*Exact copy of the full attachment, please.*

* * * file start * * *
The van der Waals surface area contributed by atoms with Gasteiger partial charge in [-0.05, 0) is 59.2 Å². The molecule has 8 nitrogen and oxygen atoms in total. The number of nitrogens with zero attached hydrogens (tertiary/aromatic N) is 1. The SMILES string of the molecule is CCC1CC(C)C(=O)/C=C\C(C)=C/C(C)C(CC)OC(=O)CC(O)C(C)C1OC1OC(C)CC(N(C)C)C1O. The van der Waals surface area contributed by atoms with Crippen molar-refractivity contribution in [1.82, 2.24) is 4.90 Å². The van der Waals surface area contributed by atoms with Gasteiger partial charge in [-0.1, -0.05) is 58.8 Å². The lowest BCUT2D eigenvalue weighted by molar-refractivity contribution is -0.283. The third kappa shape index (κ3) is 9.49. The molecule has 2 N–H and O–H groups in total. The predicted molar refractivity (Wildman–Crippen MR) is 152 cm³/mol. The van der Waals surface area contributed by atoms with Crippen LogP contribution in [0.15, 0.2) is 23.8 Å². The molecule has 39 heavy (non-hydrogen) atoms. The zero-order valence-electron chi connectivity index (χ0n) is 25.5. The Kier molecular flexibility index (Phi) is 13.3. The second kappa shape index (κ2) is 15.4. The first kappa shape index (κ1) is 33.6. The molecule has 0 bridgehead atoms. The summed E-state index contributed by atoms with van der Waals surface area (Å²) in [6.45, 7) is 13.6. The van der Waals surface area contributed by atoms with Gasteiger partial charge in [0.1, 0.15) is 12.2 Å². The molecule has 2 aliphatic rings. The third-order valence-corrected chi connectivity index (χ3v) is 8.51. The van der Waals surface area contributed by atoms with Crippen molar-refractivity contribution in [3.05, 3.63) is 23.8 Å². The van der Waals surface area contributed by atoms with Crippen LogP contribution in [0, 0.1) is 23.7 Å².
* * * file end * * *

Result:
The van der Waals surface area contributed by atoms with Gasteiger partial charge in [-0.05, 0) is 59.2 Å². The molecule has 8 nitrogen and oxygen atoms in total. The number of nitrogens with zero attached hydrogens (tertiary/aromatic N) is 1. The SMILES string of the molecule is CCC1CC(C)C(=O)/C=C\C(C)=C/C(C)C(CC)OC(=O)CC(O)C(C)C1OC1OC(C)CC(N(C)C)C1O. The van der Waals surface area contributed by atoms with Crippen molar-refractivity contribution in [1.82, 2.24) is 4.90 Å². The van der Waals surface area contributed by atoms with Gasteiger partial charge in [-0.1, -0.05) is 58.8 Å². The lowest BCUT2D eigenvalue weighted by molar-refractivity contribution is -0.283. The third kappa shape index (κ3) is 9.49. The molecule has 2 N–H and O–H groups in total. The predicted molar refractivity (Wildman–Crippen MR) is 152 cm³/mol. The van der Waals surface area contributed by atoms with Crippen LogP contribution in [0.15, 0.2) is 23.8 Å². The molecule has 39 heavy (non-hydrogen) atoms. The zero-order valence-electron chi connectivity index (χ0n) is 25.5. The Kier molecular flexibility index (Phi) is 13.3. The second kappa shape index (κ2) is 15.4. The first kappa shape index (κ1) is 33.6. The molecule has 0 bridgehead atoms. The summed E-state index contributed by atoms with van der Waals surface area (Å²) in [6.45, 7) is 13.6. The van der Waals surface area contributed by atoms with Gasteiger partial charge in [0.1, 0.15) is 12.2 Å². The molecule has 2 aliphatic rings. The third-order valence-corrected chi connectivity index (χ3v) is 8.51. The van der Waals surface area contributed by atoms with Crippen molar-refractivity contribution in [3.05, 3.63) is 23.8 Å². The van der Waals surface area contributed by atoms with Crippen LogP contribution in [0, 0.1) is 23.7 Å².